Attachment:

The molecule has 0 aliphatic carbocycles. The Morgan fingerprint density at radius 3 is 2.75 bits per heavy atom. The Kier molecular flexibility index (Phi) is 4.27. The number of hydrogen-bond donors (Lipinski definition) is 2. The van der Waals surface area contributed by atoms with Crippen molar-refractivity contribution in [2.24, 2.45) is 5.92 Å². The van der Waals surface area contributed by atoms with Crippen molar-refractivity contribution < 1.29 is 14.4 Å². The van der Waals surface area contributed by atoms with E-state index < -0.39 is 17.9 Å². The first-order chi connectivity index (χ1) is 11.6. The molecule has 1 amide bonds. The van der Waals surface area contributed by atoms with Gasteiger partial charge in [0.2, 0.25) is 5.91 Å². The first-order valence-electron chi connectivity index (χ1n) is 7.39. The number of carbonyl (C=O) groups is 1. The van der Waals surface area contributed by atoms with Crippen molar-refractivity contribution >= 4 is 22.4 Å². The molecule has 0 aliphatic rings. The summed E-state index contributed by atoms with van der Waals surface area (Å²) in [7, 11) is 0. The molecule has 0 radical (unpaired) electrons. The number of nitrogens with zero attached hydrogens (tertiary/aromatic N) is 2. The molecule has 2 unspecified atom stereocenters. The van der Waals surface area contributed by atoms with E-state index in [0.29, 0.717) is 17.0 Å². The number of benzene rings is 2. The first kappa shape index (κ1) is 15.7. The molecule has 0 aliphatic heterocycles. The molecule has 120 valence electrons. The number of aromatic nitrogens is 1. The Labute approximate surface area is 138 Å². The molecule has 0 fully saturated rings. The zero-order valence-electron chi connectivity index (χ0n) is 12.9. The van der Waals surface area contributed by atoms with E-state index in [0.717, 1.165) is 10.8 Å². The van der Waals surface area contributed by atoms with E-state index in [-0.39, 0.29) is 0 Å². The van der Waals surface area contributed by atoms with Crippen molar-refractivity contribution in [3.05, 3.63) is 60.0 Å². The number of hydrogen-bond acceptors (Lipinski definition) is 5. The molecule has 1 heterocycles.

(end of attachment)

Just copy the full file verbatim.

The molecule has 0 aliphatic carbocycles. The Morgan fingerprint density at radius 3 is 2.75 bits per heavy atom. The Kier molecular flexibility index (Phi) is 4.27. The number of hydrogen-bond donors (Lipinski definition) is 2. The van der Waals surface area contributed by atoms with Crippen molar-refractivity contribution in [2.24, 2.45) is 5.92 Å². The van der Waals surface area contributed by atoms with Crippen molar-refractivity contribution < 1.29 is 14.4 Å². The van der Waals surface area contributed by atoms with E-state index < -0.39 is 17.9 Å². The first-order chi connectivity index (χ1) is 11.6. The molecule has 1 amide bonds. The van der Waals surface area contributed by atoms with Gasteiger partial charge in [0.2, 0.25) is 5.91 Å². The first-order valence-electron chi connectivity index (χ1n) is 7.39. The number of carbonyl (C=O) groups is 1. The van der Waals surface area contributed by atoms with Crippen molar-refractivity contribution >= 4 is 22.4 Å². The molecule has 0 aliphatic rings. The summed E-state index contributed by atoms with van der Waals surface area (Å²) in [7, 11) is 0. The molecule has 0 radical (unpaired) electrons. The number of nitrogens with zero attached hydrogens (tertiary/aromatic N) is 2. The molecule has 2 unspecified atom stereocenters. The van der Waals surface area contributed by atoms with E-state index in [0.29, 0.717) is 17.0 Å². The number of benzene rings is 2. The first kappa shape index (κ1) is 15.7. The molecule has 0 aliphatic heterocycles. The molecule has 120 valence electrons. The number of aromatic nitrogens is 1. The Labute approximate surface area is 138 Å². The molecule has 0 fully saturated rings. The zero-order valence-electron chi connectivity index (χ0n) is 12.9. The van der Waals surface area contributed by atoms with E-state index in [0.717, 1.165) is 10.8 Å². The van der Waals surface area contributed by atoms with E-state index in [-0.39, 0.29) is 0 Å². The van der Waals surface area contributed by atoms with Crippen molar-refractivity contribution in [3.05, 3.63) is 60.0 Å². The number of hydrogen-bond acceptors (Lipinski definition) is 5. The molecule has 1 heterocycles.